When Digs Go Digital
When archaeologists dig, they simultaneously erase the evidence of ancient civilizations. This means that publishing their finds is vital. At the University of Michigan, scholars are working with U-M Press to create innovative publications that present data in immersive ways, while still preserving the quality that specialists value.
Since 2007, Dr. Nic Terrenato has led a multinational team sponsored by the Kelsey Museum of Archaeology that studies the evolution of urbanism at the site of Gabii near Rome. Collaborating with the Press technology team and Dr. Ellen Bauerle, Senior Acquiring Editor, Terrenato and his colleagues have created a new form of digital publication.
If we don’t pop up at the top of the list when someone searches on ‘archaeology’, then we are losing the battle.
Their first work, A Mid-Republican House from Gabii, was published in 2016. Its production entailed a complex and collaborative set of activities to integrate textual description with a 3D model of the site and the fieldwork database. Lead author Dr. Rachel Opitz worked closely with U-M graduate students Tyler Johnson and Matt Naglak, and the Press’s front-end developer Jon McGlone to ensure this integration. Jon, having traveled to Italy to work with the project, notes, “Built on research library infrastructure, Fulcrum offers a perfect platform for disciplines like archaeology where there is rich data that needs to be preserved for the long-term.”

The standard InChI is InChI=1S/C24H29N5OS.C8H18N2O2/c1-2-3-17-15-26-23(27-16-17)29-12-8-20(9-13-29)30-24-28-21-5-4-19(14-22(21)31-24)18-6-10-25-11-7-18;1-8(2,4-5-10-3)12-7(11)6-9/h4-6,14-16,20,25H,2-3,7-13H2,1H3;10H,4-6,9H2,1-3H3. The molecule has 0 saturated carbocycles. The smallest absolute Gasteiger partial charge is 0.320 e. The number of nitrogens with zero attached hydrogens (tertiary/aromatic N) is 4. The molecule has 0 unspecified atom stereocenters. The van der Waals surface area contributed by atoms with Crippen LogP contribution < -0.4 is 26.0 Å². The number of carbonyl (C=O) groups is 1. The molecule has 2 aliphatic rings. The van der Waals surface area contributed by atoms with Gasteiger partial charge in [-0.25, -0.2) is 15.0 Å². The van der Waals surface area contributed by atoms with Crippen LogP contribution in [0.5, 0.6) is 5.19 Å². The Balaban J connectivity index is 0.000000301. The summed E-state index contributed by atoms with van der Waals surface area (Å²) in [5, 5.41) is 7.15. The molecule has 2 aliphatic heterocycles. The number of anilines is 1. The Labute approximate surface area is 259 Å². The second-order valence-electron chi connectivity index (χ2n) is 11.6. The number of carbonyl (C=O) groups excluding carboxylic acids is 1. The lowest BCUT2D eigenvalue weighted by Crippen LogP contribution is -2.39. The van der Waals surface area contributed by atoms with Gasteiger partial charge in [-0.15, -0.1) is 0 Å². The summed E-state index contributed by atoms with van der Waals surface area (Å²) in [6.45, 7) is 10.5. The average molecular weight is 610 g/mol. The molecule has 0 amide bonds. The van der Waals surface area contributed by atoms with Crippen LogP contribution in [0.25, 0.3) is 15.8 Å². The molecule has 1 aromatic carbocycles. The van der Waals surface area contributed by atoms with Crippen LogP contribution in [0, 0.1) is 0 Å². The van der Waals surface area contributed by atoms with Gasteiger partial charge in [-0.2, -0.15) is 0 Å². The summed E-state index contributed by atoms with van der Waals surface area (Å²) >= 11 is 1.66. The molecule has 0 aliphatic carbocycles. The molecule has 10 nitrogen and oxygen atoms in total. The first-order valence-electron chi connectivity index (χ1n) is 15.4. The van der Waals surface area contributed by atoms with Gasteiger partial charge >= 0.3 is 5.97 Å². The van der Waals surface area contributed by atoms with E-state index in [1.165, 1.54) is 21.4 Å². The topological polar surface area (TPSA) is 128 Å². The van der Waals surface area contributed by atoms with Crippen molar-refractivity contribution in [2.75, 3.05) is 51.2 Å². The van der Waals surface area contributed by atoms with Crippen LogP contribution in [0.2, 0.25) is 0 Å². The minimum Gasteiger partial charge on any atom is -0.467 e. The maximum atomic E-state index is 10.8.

Ensuring public engagement is top of mind for Dr. Mike Galaty, Director of the U-M Museum of Anthropological Archaeology, as he oversees the UMMA Publication Series, established in 1932 and boasting over 100 archaeological and ethnographic titles. He observes, “If we don’t pop up at the top of the list when someone searches on ‘archaeology’, then we are losing the battle.” For the publication series, working with the Press and the Library’s Digital Conversion Unit to move from print into a digital format was essential.
Built on research library infrastructure, Fulcrum offers a perfect platform for disciplines like archaeology where there is rich data that needs to be preserved for the long-term.
U-M archaeologists seek to engage the public in new ways while staying true to the values of their discipline. Through the expertise of its editors and technologists, the Press is finding new ways of bringing the lessons of the past to life.
Kelsey Museum of Archaeology at the University of Michigan
Museum of Anthropological Archaeology at the University of Michigan